We’re proud to announce that Flutterama, the seventh album from Half-handed Cloud, is scheduled for release on June 17, 2022, and available for pre-order here, on LP in Oxidized Tape Brown vinyl, CD, or Wild Bilberry Purple cassette, alongside a limited-edition patch and a biodegradable balloon.
A handcrafted artist’s book by John Ringhofer, limited to only 15 copies, is also available for purchase in a special LP bundle. These individually-numbered artist’s books, made with the 180-year-old cyanotype (architectural blueprint) process, utilize “genuine Finnish sunlight,” and incorporate moving parts and hand-painted sections.
The first single, “Handles,” is available for listening now, alongside a video shot in the John’s adopted home of Helsinki, Finland with Super-8 movie film. Both are available for listening and watching here.
Also today, Half-handed Cloud released a 2002 interview with John and Sufjan at WBAR Radio in NYC. John and Sufjan play lots of songs together from each others’ then-burgeoning catalogs and discuss busking in NYC, Christmas, feline breathing disorder, and Sufjan’s then-forthcoming album Michigan and the 50-States project. It’s one of the earliest broadcast recordings of either John or Sufjan made available to date. Listen to it here.
Our relationship with Ringhofer goes a long way back. In 2001, we released Half-handed Cloud’s debut album, Learning About Your Scale, under the catalog number AKR002, marking it as our second album (Sufjan’s A Sun Came was AKR001). Since then, John has toured and recorded with Sufjan and many other AKR artists, and we’ve been fortunate enough to be his record label of choice for many of his releases since then.
We’re honored to be able to release Flutterama, an album that so potently demonstrates John’s ability to manipulate notes and instruments and ideas into such remarkable music.
Flutterama is a record of 18 jubilant indie-pop songs, investigating spiritual incompetence with lively arrangements and radiant melodies that skillfully dissolve into deterioration using herky-jerky tape manipulation, analog wow-and-flutter, and an animated orchestra of home-recorded sound effects.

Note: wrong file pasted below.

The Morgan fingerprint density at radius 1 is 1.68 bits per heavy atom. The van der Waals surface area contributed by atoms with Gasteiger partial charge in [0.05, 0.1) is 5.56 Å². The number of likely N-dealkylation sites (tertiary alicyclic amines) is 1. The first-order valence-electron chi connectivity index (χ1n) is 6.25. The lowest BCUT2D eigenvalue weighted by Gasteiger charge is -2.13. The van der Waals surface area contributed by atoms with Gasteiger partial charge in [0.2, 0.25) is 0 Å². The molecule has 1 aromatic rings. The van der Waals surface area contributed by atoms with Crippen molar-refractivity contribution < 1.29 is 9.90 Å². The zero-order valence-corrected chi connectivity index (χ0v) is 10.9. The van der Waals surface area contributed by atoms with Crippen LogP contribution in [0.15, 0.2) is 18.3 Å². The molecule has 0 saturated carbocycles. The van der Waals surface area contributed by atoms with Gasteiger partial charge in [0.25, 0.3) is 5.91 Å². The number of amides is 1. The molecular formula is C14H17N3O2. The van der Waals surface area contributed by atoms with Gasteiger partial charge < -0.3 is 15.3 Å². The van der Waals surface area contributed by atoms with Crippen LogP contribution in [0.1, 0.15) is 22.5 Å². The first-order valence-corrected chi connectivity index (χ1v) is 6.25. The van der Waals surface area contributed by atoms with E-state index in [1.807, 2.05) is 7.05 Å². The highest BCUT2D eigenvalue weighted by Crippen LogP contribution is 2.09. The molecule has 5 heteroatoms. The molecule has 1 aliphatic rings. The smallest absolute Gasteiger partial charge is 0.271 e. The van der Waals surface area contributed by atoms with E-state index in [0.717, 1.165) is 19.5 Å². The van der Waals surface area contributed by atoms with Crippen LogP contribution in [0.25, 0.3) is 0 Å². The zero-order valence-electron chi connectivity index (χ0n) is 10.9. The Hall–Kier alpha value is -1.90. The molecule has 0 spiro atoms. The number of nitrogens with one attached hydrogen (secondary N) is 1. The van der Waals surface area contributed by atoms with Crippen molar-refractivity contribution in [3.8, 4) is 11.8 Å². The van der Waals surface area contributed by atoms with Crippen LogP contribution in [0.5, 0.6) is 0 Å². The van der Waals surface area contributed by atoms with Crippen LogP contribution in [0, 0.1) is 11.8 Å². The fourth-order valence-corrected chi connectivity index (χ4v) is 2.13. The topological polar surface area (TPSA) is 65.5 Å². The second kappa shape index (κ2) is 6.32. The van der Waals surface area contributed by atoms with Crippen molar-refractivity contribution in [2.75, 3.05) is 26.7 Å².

Ringhofer’s work on Flutterama was mainly inspired by late ’50s/early ’60s pre-synthesizer academic tape music (Henk Badings, Tod Dockstader, İlhan Mimaroğlu, Malcolm Pointon), along with Frances Mary Hunter Gordon’s adolescent liturgies (recorded at Abbey Road during The Beatles era), turbid sights and sounds in Guy Maddin films, R. Stevie Moore’s home-taped pop universe, Alberto Burri’s stitched wound burlap assemblages, Lou Barlow/Dinosaur Jr’s lo-fi “Poledo” sound collage (which name-checks Jesus), Julie Canlis book A Theology of the Ordinary, Wallace Berman’s visual collage, and The Raincoats’ magnificently shaky D.I.Y. aesthetic.
The tape machine itself plays a vital role in the album’s drive, interrupting moments of ecstasy and revelation with varispeed pitch shifts and grainy decay. These tape-fiddled tunes – recorded on a 16-track reel-to-reel recorder – employ surprisingly little synthesizer (“it felt like cheating,” says Ringhofer). He preferred to craft most of the album’s effects the long way, frequently going behind the back of rock instrumentation by hand-feeding ½” magnetic open reel recordings of deflating balloons, chord organs, tablecloth swipes, piano (occasionally tracked with a baby on his lap), brass, some guitars, and a quickly-cranked half-speed music box. Ringhofer was assisted by long-time Half-h contributor Brandon Buckner on drums, and single-song backing vocals from Anacortes, WA songsmith John Van Deusen.
To read more about the album, click here.